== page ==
Should each and every intersection you stop at or drive through be a potential federal surveillance site? The Drug Enforcement Administration (DEA) certainly seems to think so. The DEA is currently expanding its use of license plate readers (LPRs) in digital road signs, which is sure to have an impact on drivers’ basic expectation of privacy.

The agency sees this program as a collaboration between “federal, state, local and tribal law enforcement license plate readers” to curb the actions of drug traffickers, money launderers, and other criminals. The agency installs these cameras in digital street signs on roads that it believes are popular with lawbreakers.  

Such actions are not unique to the DEA. Police agencies share the data they obtain from LPRs with hundreds of different local, state, and federal agencies. These agencies range from police departments to Customs and Border Patrol to the U.S. Park Service to the U.S. Postal Service. For example, the San Diego Police Department is reportedly sharing its license plate data with around 900 different federal, state, and local agencies.  

Before these agencies can use their LPRs, though, the roads they select must have use for the signs in which they are installed. Daniel Herriges, an urban planner and content manager at Strong Towns, observes that “road design is, in fact, often the biggest underlying cause of unsafe speed in cities.” Because traffic engineers design roads to be forgiving, it creates the perception that they are less risky. Motorists then respond “by driving faster or less attentively,” Herriges says.

In response to such unsafe driving, communities like Albuquerque, New Mexico, have been requesting traffic calming and enforcement measures through safe street initiatives, including signs that warn drivers. This unwittingly provides an outlet for data collection.

Herriges suggests that rather than increase enforcement, roads should be rethought entirely. “Addressing speed through design rather than through enforcement carries numerous advantages,” he says. “For one, it’s more effective—studies consistently show that most drivers disregard posted speed limits.” That means traffic engineering could be the best defense of Fourth Amendment rights in terms of license plate data collection—except, of course, for a constitutional challenge in court.

No federal or state courts have made any rulings on the constitutionality of an LPR program as vast as the DEA’s. Instead, the judiciary has ruled that “single-instance database checks of license plate numbers” do not constitute searches under the Fourth Amendment. The courts have argued this is the case because license plates are in “plain view.” However, the DEA’s massive database, and the sharing they engage in with other agencies, clearly exceed the “single-instance” that courts have ruled constitutional.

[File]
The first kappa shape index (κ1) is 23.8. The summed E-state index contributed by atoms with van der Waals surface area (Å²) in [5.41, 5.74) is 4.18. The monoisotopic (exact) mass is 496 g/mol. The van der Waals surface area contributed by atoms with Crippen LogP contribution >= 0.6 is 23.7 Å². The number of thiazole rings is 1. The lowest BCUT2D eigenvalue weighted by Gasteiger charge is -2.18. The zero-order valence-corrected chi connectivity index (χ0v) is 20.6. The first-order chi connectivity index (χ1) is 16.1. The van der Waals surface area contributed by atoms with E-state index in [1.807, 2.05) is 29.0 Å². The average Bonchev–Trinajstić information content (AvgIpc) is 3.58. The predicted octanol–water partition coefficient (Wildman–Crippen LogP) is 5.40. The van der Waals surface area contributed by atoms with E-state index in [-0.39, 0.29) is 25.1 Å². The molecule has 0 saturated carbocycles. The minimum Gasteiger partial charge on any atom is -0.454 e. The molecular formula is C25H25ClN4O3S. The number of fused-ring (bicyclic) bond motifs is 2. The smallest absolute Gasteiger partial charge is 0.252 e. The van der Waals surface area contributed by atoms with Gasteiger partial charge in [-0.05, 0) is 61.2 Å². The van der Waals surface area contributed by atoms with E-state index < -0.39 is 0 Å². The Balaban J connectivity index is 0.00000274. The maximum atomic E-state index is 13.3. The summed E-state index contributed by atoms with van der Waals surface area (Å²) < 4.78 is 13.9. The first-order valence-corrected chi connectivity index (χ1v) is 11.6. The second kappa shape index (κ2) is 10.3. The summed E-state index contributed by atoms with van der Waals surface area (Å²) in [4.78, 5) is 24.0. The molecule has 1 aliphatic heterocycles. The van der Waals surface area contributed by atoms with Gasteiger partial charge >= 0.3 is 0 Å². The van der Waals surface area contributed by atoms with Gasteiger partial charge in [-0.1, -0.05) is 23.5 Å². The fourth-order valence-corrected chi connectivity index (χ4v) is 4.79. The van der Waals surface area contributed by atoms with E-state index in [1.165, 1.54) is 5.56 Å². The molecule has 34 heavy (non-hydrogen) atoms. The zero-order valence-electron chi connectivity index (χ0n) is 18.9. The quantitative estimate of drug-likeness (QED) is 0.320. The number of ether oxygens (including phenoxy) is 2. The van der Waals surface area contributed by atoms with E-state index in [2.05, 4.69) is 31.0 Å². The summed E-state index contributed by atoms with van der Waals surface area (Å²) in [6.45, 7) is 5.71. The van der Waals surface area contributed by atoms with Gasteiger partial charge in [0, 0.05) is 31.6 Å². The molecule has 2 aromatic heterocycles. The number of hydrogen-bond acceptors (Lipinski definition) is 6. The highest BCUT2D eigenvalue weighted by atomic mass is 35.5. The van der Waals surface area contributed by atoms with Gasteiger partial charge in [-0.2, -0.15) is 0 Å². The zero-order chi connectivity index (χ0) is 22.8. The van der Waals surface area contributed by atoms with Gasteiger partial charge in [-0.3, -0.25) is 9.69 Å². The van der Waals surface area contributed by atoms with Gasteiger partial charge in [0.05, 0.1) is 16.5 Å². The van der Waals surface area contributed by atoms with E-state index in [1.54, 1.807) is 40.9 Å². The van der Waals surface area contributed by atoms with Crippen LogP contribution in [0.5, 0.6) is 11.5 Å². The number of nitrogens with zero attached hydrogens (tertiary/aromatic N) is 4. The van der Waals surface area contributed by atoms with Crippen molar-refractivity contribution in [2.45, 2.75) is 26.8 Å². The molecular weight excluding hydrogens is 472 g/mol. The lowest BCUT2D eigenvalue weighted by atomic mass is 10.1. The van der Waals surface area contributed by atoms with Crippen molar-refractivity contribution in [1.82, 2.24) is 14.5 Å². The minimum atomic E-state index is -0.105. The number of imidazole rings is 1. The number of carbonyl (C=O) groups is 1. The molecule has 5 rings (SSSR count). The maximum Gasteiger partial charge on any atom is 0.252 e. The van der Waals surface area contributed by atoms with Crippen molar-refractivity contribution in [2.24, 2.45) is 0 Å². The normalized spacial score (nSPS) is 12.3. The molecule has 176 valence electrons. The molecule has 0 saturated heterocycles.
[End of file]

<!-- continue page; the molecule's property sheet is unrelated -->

“Law enforcement likes to claim that because license plates are in public view that creating massive ALPR networks aren’t very different than stationing cops at certain locations and having them write down the information by hand,” said Dave Maass, senior investigative researcher at the Electronic Frontier Foundation (EFF). “So far, there haven’t been many challenges to this in the courts, except on the state level. That said, policymakers have been pursuing (and passing) new restrictions on both sides of the aisle.”

Similar to the National Security Agency’s vast metadata collection program, the sharing of license plate information can paint a very holistic picture of who a person is and what their day-to-day life looks like. It can be as mundane as a person visiting his parents or it can be more intrusive—local police could share the data of everyone who visits a certain immigration lawyer with Customs and Border Patrol, for example.

I am definitely concerned that agencies may target people by searching ALPR data for visitors to immigration lawyers, medical clinics serving undocumented people, churches specializing in foreign-language services, or locations where day laborers gather,” Maass said. He added that DHS routinely uses “questionable tactics” when detaining undocumented immigrants.

The DEA expanding its LPR program would further erode Americans’ basic expectation of privacy, and do nothing to make America’s streets any safer. It’s time to stop throwing more money and resources at the failed war on drugs.

Dan King is a Young Voices contributor, journalist, and digital communications professional based in Arlington, Virginia. His work has appeared at Reason, The American Conservative, The Week and the Washington Examiner.

Ethan A. Greene is a Young Voices alumnus and master’s student of City and Regional Planning at Clemson University. His writing has appeared in Strong Towns, Planetizen, Spiked!, and the Washington Times.